Mapping Spinning & Reflection

While reading Spinning I had a feeling that the color yellow was important because of how sparsely it was used compared to the dominant colors of purple and white. Thinking  of this I looked up interviews with Walden and found one where she states that yellow is used as an “emotional accent.” So having this project assigned, I thought it would be interesting to map the ways in which she uses the color throughout the novel.

As such I decided to collect data by counting the number of pages that include yellow per chapter and 1/3 of a chapter. The per chapter graph helps to indicate when key events occur in the story, whereas the 1/3 of chapter graph helps the reader understand some of her writing techniques. If you look at the per chapter graph, the most notable peaks are at the second chapter (the intro of the book is labeled one, so chapter 2 is labeled 3), chapters 5 & 6, and 9 & 10. This seems like an interesting correlation because the most significant events happen in these moments. Chapter 2 is the first set in Texas so the weight of her move obviously affected her. Chapters 5 & 6 include the flashback with her first coach, the car crash, and her first kiss with Rae. Chapters 9 & 10 are the final chapters and pull the story to its conclusions Walden draws from her reflections of the past. When looking at the graph broken down by thirds, her varied techniques of storytelling become clear. In some chapters Walden begins the chapter with several pages including yellow, the middle with little or no use of yellow, and ends with similar levels of yellow as the beginning. I think this is similar to when authors use a hook or try to capture interest at the beginning of a chapter, follow with filler detail, and end on an interesting note to keep the reader interested. In other cases the process is inverted where Walden starts with minimal use of yellow leading to an event, high use during a significant moment, and then trail off with less use after the event.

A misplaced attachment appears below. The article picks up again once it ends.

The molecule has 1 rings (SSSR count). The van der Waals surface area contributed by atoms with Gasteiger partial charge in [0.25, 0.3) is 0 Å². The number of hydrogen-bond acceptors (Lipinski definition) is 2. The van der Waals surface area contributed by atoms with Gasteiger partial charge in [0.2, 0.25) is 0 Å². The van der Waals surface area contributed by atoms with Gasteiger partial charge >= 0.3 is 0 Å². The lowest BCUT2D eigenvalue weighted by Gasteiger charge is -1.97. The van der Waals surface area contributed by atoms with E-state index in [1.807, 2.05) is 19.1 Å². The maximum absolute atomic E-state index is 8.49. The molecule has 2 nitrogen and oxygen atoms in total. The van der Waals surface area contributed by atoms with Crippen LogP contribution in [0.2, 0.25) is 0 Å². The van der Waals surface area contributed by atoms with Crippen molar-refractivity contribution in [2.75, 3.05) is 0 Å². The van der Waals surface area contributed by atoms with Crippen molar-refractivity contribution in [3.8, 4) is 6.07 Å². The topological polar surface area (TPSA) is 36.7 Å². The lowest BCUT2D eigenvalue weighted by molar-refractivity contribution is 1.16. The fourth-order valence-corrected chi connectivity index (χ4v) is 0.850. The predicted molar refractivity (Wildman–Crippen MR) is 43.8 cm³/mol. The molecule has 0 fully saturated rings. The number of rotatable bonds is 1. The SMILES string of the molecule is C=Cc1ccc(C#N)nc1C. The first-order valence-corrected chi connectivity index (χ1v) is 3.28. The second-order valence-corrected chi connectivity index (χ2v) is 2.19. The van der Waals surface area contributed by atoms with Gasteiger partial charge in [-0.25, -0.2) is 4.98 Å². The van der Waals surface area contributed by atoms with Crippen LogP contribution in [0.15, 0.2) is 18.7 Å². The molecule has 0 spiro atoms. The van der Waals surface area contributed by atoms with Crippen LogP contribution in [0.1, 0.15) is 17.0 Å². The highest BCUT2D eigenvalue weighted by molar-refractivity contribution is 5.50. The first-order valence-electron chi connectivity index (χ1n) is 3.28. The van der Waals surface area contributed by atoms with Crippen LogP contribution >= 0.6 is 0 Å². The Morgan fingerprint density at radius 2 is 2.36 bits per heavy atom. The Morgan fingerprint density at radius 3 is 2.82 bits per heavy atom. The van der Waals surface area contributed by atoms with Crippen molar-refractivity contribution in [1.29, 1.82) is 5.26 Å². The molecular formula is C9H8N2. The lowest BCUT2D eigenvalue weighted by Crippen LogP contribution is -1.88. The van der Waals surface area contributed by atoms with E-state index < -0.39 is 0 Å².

While these maps are interesting, I think they have some flaws. While counting I decided that any amount of yellow would qualify a page as including the color. As a consequence,  these graphs don’t indicate the percentage of yellow per page and treat all amounts of yellow used as the same. Therefore there is no way of discerning whether the amount of yellow per page is import. Another flaw of these maps is that they only further understanding after reading the book. Looking at them would be meaningless prior to reading because they would only indicate when events happen or how she builds emotion.

Overall I would argue that doing this project has helped enrich my understanding of her novel. I now understand the ways in which she structured and built her story simply by analyzing a sparsely used color. I think this goes to show Walden’s mastery of visual storytelling.

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